Commentary by Michael J. Stott, Swimming World staff writer.
Each summer from 2007-2011, I spent one week in June working in Tucson at the Arizona Swim Camp. Hillenbrand Aquatic Center became my home away from home. There I became acquainted with Frank and Augie Busch, Rick DeMont, Greg Rhodenbaugh, Whitney Hite and Roric Fink, each of whom I have since used as sources for stories I have penned for Swimming World.
I read with surprise when Swimming World broke the news that Rick DeMont had elected to retire. My mind quickly shifted to “who will replace him?” If this were a NFL position we’d have a panel of seven former players and a loquacious moderator beating this subject to death. Lots of names out there, but probably far fewer options for a program that once was a permanent resident in the NCAA top five (and double NCAA champs in 2008) but has slipped a bit (men and women 24th and 16th at NCAAs 2017) since Frank Busch took the USA Swimming National Team Directorship in 2010.
So, who is next? All of the above names, former Wildcat coaches each, may seem like obvious candidates.
Let’s start with them.
Frank Busch relinquishes his position in Colorado Springs as of September 1 – and he’s moving back to Tucson where his roots run deeper than those of his native Northern Kentucky. He could step in and not miss a beat. He doesn’t mind the 323 days of Tucson sun, he can navigate his McKale offices with ease. He knows the administration. What’s not to like? One problem. As Frank has said publically, “I don’t want to be in charge anymore.” And to be honest, he has earned the right to enjoy his family on his own terms.
His return raises one spector. With Frank back and DeMont still in town are they the elephants in the room, looming large over any candidate? Perhaps not if its Frank’s son Augie who, after success with the women at the University of Houston and Virginia, and lesser with the men, could also effect a seamless transition. He recruits well, certainly knows the Arizona traditions, the Wildcat Code (“Honor your team with your effort”) and has proven he can handle a head job. Coming home might have great appeal, especially if he could bring his assistant and former All-Americans Cory Chitwood and his wife Ellyn Baumgardner Chitwood with him.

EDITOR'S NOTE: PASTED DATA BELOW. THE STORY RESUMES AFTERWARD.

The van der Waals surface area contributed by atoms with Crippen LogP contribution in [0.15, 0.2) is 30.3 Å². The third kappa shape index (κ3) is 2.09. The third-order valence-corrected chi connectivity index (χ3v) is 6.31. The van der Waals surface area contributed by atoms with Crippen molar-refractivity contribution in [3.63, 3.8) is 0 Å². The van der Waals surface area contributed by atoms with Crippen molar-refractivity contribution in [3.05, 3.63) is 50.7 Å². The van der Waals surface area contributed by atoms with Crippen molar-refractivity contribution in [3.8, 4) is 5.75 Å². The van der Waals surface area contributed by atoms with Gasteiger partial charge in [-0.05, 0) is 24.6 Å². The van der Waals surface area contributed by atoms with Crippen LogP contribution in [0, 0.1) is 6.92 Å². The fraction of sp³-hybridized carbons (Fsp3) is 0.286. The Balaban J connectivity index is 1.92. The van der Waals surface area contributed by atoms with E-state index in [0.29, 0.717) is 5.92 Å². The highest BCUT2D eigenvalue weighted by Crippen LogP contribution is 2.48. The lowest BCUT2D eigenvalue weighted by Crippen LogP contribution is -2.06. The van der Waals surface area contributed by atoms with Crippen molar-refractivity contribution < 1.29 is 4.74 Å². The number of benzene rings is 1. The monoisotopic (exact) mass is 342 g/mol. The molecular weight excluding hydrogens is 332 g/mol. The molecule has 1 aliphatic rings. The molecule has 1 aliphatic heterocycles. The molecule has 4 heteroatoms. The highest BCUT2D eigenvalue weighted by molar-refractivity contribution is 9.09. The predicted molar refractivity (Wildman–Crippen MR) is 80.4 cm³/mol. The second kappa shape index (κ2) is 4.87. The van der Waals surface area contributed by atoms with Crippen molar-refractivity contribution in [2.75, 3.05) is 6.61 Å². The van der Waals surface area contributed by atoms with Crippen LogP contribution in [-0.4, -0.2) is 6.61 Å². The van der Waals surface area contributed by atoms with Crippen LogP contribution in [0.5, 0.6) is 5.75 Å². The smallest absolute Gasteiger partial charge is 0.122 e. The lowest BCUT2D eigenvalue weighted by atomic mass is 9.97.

Greg Rhodenbaugh, head coach at Missouri, was at Arizona for 11 years. He has done an exceptional job growing the Mizzou program. He has the Tigers on an ascendant path. At the 2017 NCAAs the men finished eighth, the women 11th. He is developing domestic recruits quickly, enticing international Olympians (Dominique Bouchard, etc.) and attracting scoring transfers like Fabian Schwingenschlogl. Plus his aquatic venue is state of the art. Columbia has become home to him, his wife and eight children. Greg Rhodenbaugh is an outstanding breaststroke coach but he’s not crazy. Why move?
Whitney Hite just finished his sixth year at the helm with the men and women of Wisconsin. He has the swimming chops. He swam for Eddie Reese at Texas, he was head man at the University of Washington until the school folded the women’s team and spent two years in Tucson. Badger teams have improved since his arrival. He had a NCAA champion in 2013 with Drew teDuits, 2016 Big Ten Swimmer of the Year in Matt Hutchins, developed two-time swimmer of the Big Ten Championships in Ivy Martin and recruits well having attracted Beata Nelson and transfer Cierra Runge to Madison. Hite also loves the Colorado Rockies and Denver is closer to Tucson than Madison.
How about Roric Fink, assistant to Frank Busch, head coach of the very successful Tucson Ford USA Swimming juggernaut? For the last five years he has assisted Carol Capitani at Texas, helping boost the Lady Horns to a fourth place NCAA finish this spring. Prior to that he spent two years with Rhodenbaugh at Missouri and 11 years at Arizona. Fink clearly knows the territory and has worked with world class swimmers Gary Hall, Jr., Jeff Rouse and Klete Keller in addition to the decorated athletes at Arizona. Surely he is ready for a top spot. This needs to be a name on Wildcat athletic director Greg Byrne’s list.
That takes care of the home grown. What about the free agent name on everybody’s list — David Marsh. What’s not to like? 12 NCAA men’s and women’s titles at uber-competitive Auburn, 2016 Olympic coach, head Team Elite USA Swimming’s enclave at SwimMAC in Charlotte. He knows everyone in swimming worldwide. Name a better international recruiter (well, maybe not better than Brian Reynolds at Drury). He has an excellent rapport with swimmers, has trained the best in the world and is available. But on what terms?
Question, if Marsh located to Tucson would the collegiate aquatic landscape take a seismic shift westward? You’d have both 2016 head U.S. Olympic swim coaches in Arizona, 112 miles apart. Bob Bowman and Michael Phelps reside in Tempe and are quickly resurrecting a moribund (the men went from 44th to 14th in one year) Sun Devil program. With Marsh in Tucson and one who have a lot of residual knowledge of a returning Busch and resident DeMont. Bring back the recently departed Bob Gillett and Arizona Desert Fox and swimming might displace football and softball as the state’s favorite sport.
Want to shake things up? Bring back Dick Jochums, the former Arizona coach who became the USA’s middle distance guru, placing swimmers on every major USA international team from 1973 through 1988. He was assistant or head coach of eight major USA National Teams. Among his swimmers are two hall of famers: Tim Shaw and Bruce Furniss. At one time, Shaw simultaneously held the world record in the 200m, 400, 800m and 1500m freestyle.
Just a thought. What’s yours?
All commentaries are the opinion of the author and do not necessarily reflect the views of Swimming World Magazine nor its staff.